Azmin: A different economic logic for Malaysia | Digital Asia
KUALA LUMPUR: The government remains committed to grow and break out of the middle income trap to become an advanced high-income economy, according to Economic Affairs Minister Datuk Seri Mohamed Azmin Ali.
“Malaysia remains stuck in the middle-income trap as we have not yet been able to transition towards becoming a high-income nation,” Azmin said in his speech at the Khazanah Megatrends Forum 2018.
As of 2017, GDP per capita as measured in terms of nominal US dollars has fallen to 9,944 from a peak of 11,183 in 2014.
“First, we need a focused shift towards new industries. In particular, we must adapt to the global technology landscape and establish ourselves as experts of the applications of breakthroughs in innovation and technology that will increase our economic productivity,” Azmin said, adding that there is also a need to reverse the slide in the decline of Electrical and Electronics exports.
“The second idea is economic complexity or diversification of the economy, via exports in agriculture, manufacturing or services because exporting to the world requires that whatever good or services we produce be globally competitive.
“Hence, our economy must be as far along the technology and efficiency frontiers as possible,” he said.
He noted that Toyota, Honda and Nissan emerged from a decision from the Japanese government to diversify their economy and build on their rapidly developing electronics industry.
“Firms also need to move away from being too narrowly focused on chasing short-term profits.
“Short-term thinking necessarily means that companies will hold off on reinvesting for the future, therefore reducing their long-term sustainability and profitability,” Azmin said.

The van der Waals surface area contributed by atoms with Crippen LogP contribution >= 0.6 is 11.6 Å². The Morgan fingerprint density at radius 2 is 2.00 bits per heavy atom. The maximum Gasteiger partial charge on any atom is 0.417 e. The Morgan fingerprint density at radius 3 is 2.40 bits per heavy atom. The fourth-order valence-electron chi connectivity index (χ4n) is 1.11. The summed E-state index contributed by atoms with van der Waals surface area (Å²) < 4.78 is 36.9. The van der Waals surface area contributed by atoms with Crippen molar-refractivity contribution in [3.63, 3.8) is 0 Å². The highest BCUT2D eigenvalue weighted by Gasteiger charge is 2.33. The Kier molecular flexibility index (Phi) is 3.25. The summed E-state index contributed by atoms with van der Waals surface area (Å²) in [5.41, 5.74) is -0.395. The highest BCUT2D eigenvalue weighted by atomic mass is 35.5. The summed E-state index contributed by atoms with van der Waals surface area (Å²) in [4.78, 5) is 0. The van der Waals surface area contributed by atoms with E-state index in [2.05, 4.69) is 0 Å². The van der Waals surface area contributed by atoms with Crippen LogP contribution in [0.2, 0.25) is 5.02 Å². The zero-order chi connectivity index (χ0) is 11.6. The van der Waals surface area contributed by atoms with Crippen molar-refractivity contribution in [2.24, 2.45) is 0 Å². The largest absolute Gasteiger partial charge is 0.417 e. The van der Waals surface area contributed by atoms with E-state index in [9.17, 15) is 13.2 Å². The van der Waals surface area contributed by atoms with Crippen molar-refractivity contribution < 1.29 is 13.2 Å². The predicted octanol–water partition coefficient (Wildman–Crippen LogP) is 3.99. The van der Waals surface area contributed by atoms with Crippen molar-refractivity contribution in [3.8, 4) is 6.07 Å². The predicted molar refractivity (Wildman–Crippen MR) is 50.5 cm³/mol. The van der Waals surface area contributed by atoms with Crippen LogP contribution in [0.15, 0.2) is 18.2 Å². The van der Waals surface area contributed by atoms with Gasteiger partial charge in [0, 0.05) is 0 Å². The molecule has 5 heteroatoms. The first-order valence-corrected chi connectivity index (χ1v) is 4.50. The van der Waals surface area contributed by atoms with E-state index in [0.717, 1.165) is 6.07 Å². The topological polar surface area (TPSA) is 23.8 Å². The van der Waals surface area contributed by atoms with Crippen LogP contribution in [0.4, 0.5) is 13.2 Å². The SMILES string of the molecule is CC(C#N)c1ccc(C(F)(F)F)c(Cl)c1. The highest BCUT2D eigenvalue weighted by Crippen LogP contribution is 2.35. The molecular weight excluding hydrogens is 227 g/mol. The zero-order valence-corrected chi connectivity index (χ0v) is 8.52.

“In sum, we must pursue a balanced development path, with policies that enhance inclusion, integrity and sustainability as well as delivering economic growth for the continued prosperity of Malaysians,” he added.
Meanwhile, Azmin said that growth in terms of GDP alone could not be considered successful, unless translated into real benefits for the people.
“We hold the position that real economic growth must also mean enhancement of the purchasing power of the people.
“This must be tackled hand in hand with measures to address the disparity of growth across the states and income inequities, particularly the B40 income group, high youth unemployment and the rising cost of living,” Azmin said.
On the subject of foreign investments, he said there’s a need to emphasise that while short-term capital inflows may do wonders to the stock market, that would not translate into value creation.
“That is why we encourage long-term FDIs in greenfield investments that would create jobs, boost purchasing power and help create better economic eco-system.
“Going forward, economic growth will also be driven by high-tech sectors, underlining the potential of the digital economy in ensuring Malaysia’s transition to a high-income and developed economy,” he said.